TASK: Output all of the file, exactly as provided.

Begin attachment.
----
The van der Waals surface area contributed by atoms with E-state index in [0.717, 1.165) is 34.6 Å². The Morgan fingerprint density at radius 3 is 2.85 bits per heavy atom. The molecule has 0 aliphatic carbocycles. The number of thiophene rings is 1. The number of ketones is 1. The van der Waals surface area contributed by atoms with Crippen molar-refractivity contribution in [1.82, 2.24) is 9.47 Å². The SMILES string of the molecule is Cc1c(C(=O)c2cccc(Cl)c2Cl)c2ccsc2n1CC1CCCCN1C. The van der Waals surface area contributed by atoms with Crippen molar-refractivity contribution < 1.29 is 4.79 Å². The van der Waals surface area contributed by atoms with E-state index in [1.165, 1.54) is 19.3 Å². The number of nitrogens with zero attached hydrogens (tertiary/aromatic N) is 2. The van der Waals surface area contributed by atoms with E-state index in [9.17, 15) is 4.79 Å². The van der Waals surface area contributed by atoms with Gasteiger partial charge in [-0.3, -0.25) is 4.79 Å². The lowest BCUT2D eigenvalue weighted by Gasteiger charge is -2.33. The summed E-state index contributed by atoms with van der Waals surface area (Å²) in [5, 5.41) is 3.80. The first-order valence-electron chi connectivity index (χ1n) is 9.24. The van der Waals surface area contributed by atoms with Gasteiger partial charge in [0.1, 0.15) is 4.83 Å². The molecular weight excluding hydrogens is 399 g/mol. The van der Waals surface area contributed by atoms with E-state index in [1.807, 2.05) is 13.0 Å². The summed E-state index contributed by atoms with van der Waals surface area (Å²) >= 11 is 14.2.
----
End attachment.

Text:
The van der Waals surface area contributed by atoms with E-state index in [0.717, 1.165) is 34.6 Å². The Morgan fingerprint density at radius 3 is 2.85 bits per heavy atom. The molecule has 0 aliphatic carbocycles. The number of thiophene rings is 1. The number of ketones is 1. The van der Waals surface area contributed by atoms with Crippen molar-refractivity contribution in [1.82, 2.24) is 9.47 Å². The SMILES string of the molecule is Cc1c(C(=O)c2cccc(Cl)c2Cl)c2ccsc2n1CC1CCCCN1C. The van der Waals surface area contributed by atoms with Crippen molar-refractivity contribution < 1.29 is 4.79 Å². The van der Waals surface area contributed by atoms with E-state index in [1.165, 1.54) is 19.3 Å². The number of nitrogens with zero attached hydrogens (tertiary/aromatic N) is 2. The van der Waals surface area contributed by atoms with E-state index in [9.17, 15) is 4.79 Å². The van der Waals surface area contributed by atoms with Gasteiger partial charge in [-0.3, -0.25) is 4.79 Å². The lowest BCUT2D eigenvalue weighted by Gasteiger charge is -2.33. The summed E-state index contributed by atoms with van der Waals surface area (Å²) in [5, 5.41) is 3.80. The first-order valence-electron chi connectivity index (χ1n) is 9.24. The van der Waals surface area contributed by atoms with Gasteiger partial charge in [0.1, 0.15) is 4.83 Å². The molecular weight excluding hydrogens is 399 g/mol. The van der Waals surface area contributed by atoms with E-state index in [1.807, 2.05) is 13.0 Å². The summed E-state index contributed by atoms with van der Waals surface area (Å²) >= 11 is 14.2.